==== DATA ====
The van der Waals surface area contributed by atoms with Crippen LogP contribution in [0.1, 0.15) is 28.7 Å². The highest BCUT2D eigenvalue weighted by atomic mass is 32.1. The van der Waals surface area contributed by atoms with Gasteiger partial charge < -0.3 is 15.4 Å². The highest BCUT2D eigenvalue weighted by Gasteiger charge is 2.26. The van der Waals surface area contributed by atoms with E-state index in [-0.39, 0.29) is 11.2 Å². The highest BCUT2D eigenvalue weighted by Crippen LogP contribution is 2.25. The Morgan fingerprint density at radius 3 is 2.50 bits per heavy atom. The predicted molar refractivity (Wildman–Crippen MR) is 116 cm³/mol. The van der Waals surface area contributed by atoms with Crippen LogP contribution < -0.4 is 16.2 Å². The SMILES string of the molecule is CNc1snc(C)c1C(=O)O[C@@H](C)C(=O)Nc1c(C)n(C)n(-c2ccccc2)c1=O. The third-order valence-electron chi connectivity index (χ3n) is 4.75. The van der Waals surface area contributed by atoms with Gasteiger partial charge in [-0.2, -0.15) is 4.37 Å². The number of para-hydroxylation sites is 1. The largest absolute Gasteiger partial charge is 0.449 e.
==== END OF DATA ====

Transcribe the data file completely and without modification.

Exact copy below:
The van der Waals surface area contributed by atoms with Crippen LogP contribution in [0.1, 0.15) is 28.7 Å². The highest BCUT2D eigenvalue weighted by atomic mass is 32.1. The van der Waals surface area contributed by atoms with Gasteiger partial charge < -0.3 is 15.4 Å². The highest BCUT2D eigenvalue weighted by Gasteiger charge is 2.26. The van der Waals surface area contributed by atoms with E-state index in [-0.39, 0.29) is 11.2 Å². The highest BCUT2D eigenvalue weighted by Crippen LogP contribution is 2.25. The Morgan fingerprint density at radius 3 is 2.50 bits per heavy atom. The predicted molar refractivity (Wildman–Crippen MR) is 116 cm³/mol. The van der Waals surface area contributed by atoms with Crippen LogP contribution < -0.4 is 16.2 Å². The SMILES string of the molecule is CNc1snc(C)c1C(=O)O[C@@H](C)C(=O)Nc1c(C)n(C)n(-c2ccccc2)c1=O. The third-order valence-electron chi connectivity index (χ3n) is 4.75. The van der Waals surface area contributed by atoms with Gasteiger partial charge in [-0.2, -0.15) is 4.37 Å². The number of para-hydroxylation sites is 1. The largest absolute Gasteiger partial charge is 0.449 e.